Andrew Norman Blog Entry 4, 10/17

The US Government Shutdown Aftermath

http://america.aljazeera.com/articles/2013/10/17/shutdown-lessonsfromabroad.html

This article summarizes two opposing angles of international opinion on the recent US Government Shutdown. On one side led by writers like China’s Liu Chang argue that US Congressional Brinkmanship demonstrates the inability of the US to serve as the center of the world economy and that US dollar should no longer serve as the international reserve currency. Others like Mexico’s Carlos Heredia oppose by saying that the US is simply undergoing some severe growing pains in its search to balance its budget within the current state of affairs. Among other important details, the article specifically alludes to President Obama’s failure to represent the US at the Asia-Pacific Economic Cooperation summit last week a “diplomatic disaster” as BRIC nations, namely China, stole the floor and presented evidence of the economic growth.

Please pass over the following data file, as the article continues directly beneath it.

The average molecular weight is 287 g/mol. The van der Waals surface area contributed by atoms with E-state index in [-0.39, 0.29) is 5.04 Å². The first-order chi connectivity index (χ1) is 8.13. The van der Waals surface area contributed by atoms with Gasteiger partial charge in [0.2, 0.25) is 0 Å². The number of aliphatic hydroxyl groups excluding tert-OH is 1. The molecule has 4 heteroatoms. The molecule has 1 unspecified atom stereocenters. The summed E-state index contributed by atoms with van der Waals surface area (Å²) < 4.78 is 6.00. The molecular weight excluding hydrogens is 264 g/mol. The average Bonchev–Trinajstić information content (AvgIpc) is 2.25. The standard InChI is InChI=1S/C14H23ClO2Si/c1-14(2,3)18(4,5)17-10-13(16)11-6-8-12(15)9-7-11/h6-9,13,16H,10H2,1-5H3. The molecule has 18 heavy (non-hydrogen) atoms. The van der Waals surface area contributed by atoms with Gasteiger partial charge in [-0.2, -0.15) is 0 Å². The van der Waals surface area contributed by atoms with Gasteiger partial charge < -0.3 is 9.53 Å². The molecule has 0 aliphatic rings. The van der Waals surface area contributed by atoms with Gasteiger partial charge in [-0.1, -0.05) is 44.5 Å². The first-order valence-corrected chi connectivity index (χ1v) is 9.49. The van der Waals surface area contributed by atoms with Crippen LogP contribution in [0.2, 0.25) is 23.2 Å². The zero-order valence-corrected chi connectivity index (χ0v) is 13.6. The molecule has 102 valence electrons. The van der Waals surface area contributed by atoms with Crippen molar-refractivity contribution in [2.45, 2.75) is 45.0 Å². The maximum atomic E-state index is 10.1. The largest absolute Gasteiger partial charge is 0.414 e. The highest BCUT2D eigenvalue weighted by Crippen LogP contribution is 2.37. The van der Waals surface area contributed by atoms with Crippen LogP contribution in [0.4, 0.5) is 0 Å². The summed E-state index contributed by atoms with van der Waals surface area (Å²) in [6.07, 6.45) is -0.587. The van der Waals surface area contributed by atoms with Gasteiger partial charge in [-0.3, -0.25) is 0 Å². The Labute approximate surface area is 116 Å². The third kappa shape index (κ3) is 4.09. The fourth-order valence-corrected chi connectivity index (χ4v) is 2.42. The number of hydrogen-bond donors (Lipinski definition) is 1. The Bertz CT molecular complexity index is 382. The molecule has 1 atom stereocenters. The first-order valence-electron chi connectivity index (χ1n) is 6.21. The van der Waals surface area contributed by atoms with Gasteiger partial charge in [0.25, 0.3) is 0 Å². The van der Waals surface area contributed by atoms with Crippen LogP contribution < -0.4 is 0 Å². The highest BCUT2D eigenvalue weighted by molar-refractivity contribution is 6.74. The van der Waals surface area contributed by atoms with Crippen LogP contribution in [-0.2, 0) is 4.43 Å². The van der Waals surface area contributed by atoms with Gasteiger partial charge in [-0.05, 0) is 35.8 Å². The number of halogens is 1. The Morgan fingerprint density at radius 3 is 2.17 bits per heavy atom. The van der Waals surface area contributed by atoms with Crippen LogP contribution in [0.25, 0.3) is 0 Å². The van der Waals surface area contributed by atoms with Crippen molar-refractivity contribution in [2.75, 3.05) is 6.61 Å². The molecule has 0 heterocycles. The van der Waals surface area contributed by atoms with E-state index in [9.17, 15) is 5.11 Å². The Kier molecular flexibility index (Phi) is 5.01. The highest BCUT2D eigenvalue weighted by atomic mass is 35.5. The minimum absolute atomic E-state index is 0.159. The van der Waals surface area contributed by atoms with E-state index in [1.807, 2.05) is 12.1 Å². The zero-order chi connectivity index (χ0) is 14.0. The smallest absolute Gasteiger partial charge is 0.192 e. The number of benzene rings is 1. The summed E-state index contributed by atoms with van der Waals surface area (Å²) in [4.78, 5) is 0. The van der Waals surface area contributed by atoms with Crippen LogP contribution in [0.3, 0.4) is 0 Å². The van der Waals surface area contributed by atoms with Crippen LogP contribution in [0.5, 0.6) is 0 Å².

Despite the overseas fears of failing investments in the US along with US fears of losing the throne of economic power, this government shutdown will not mark the end or beginning of any economic era. China, the only power truly capable of maybe replacing the US as the center of the world economy has no interest in doing so. Despite Mr. Chang’s radical and even revolutionist remarks, the status quo between the US and China remains mutually profitable. Not only that, China is heavily focused on intense domestic and international territory arguments. If the US had defaulted on its loans today, then yes the world would look to a new reliable world bank. International investors might have been very afraid; yet the crisis is averted-for now at least. If anything, this shutdown marks only a decline in the economic, political, and social prestige in the US; however this is a process that repeats itself on a regular basis. The image that the US is a place of perpetual economic strength is an allusion. We as a nation have risen and fallen economically in the same way that we have politically and socially. Above all what allows us to rise again is the freedom of our people to pursue their goals whatever they may be along with our long national tradition of determination in the face of adversity. 

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